News Item

A HOMS Way of Life

News 28 Jun 2018

Stepping in for Bruce Shepherd, Consul General for New Caledonia, French Polynesia and Wallis and Futuna at the PCF Head of Missions (HOMS) Breakfast last month was all part of the job for Linda Te Puni.

Linda held roles in the French territories previously in a lengthy and distinguished career, beginning when she joined the (then) Ministry of Foreign Affairs in 1987. For her, a diplomatic career is not a job. It’s a profession and a way of life. So the breakfast allowed Linda to showcase the opportunities that exist within the various French territories, while keeping in mind the significance of New Caledonia’s upcoming independence referendum on November 4.

“It’s undoubtedly the biggest item on the agenda for New Caledonia,” she says, referring to the possibility it could gain independence, although current polls suggest it will remain as a French territory.

“But New Caledonia is very much open for business. There’s a sense of greater political stability across the French territories in general in recent years.”

That stability is reflected in strong tourism numbers across the region, including French Polynesia, with significant investments in tourism infrastructure.

Being Maori (Ngai Tahu – Waihopai, Te Atiawa – Te Whiti, Taranaki), Linda sees plenty of potential in strengthening ancestral ties as fellow Polynesians.

The Maori links also came to the fore in what she describes as her proudest moment, assuming the Head of Mission role as High Commissioner to the Cook Islands in 2010.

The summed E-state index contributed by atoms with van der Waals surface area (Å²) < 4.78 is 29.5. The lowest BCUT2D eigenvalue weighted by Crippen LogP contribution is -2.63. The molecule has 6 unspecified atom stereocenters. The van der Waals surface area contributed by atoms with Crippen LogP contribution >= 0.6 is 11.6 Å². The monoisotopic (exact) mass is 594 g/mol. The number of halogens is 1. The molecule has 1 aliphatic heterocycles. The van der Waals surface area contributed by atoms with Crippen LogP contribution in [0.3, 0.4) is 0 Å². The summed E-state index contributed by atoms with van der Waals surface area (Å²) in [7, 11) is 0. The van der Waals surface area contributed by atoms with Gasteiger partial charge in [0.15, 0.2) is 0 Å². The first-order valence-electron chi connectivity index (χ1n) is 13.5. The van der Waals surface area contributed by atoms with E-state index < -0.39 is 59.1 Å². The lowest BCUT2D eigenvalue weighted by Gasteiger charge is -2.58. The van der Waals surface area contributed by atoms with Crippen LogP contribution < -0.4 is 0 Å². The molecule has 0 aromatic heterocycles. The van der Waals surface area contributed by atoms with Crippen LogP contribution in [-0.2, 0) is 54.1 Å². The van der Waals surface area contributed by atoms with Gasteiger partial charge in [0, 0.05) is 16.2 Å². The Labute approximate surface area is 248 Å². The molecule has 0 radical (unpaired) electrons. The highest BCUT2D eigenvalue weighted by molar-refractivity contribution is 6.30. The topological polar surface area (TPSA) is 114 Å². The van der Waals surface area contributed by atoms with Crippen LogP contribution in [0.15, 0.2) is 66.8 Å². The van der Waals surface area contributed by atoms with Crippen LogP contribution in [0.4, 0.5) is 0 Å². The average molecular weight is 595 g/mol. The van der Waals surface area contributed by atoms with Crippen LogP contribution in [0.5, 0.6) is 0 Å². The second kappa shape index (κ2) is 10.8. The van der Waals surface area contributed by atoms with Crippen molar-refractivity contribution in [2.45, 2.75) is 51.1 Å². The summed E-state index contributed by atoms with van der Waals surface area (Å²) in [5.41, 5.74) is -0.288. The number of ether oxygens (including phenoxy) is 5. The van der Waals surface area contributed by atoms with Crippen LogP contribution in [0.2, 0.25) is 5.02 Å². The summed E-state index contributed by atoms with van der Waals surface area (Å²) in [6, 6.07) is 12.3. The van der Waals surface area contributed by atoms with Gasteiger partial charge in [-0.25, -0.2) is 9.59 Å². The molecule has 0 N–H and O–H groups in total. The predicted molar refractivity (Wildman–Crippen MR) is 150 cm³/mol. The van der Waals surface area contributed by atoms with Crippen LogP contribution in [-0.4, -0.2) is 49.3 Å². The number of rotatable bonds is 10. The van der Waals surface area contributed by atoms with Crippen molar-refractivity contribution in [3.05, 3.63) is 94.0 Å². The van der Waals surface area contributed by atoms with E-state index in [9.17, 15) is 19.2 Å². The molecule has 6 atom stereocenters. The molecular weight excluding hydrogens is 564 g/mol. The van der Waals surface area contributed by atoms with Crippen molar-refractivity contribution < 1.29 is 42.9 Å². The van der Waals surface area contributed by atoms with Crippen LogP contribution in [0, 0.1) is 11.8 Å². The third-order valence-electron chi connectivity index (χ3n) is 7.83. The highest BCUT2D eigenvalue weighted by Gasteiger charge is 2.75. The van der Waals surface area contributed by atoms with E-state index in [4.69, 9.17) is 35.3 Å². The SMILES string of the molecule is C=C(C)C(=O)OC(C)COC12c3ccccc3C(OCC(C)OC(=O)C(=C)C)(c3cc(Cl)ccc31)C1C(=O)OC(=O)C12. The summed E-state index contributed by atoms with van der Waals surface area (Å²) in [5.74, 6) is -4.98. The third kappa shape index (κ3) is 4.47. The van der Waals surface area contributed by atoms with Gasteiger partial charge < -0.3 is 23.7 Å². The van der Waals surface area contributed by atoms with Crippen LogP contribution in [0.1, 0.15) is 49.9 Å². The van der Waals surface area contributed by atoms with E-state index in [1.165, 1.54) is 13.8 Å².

“I was the first woman in that role and was immensely proud as a Maori to be appointed in the country of our Cook Island Maori cousins,” she says.

Linda’s Head of Mission role also includes Tuvalu, which has gained worldwide attention due to its extreme vulnerability to climate change. The average height of its islands are less than two metres above sea level.

With $US 36 million in funding from the Tuvalu Coastal Adaptation Project through the Green Climate Fund, the government’s focus is on resilience and adaptation to enable them to stay.

“There’s a lot of work being done on coastal protection measures, particularly with the small outer islands,” she says.

“There’s significant investment in infrastructure, which will include a new airport terminal. Funafuti (Tuvalu’s capital) is a hive of activity and Tuvalu’s looking forward to hosting the Pacific Island Forum for the first time next year, so there’s a lot to look forward to.”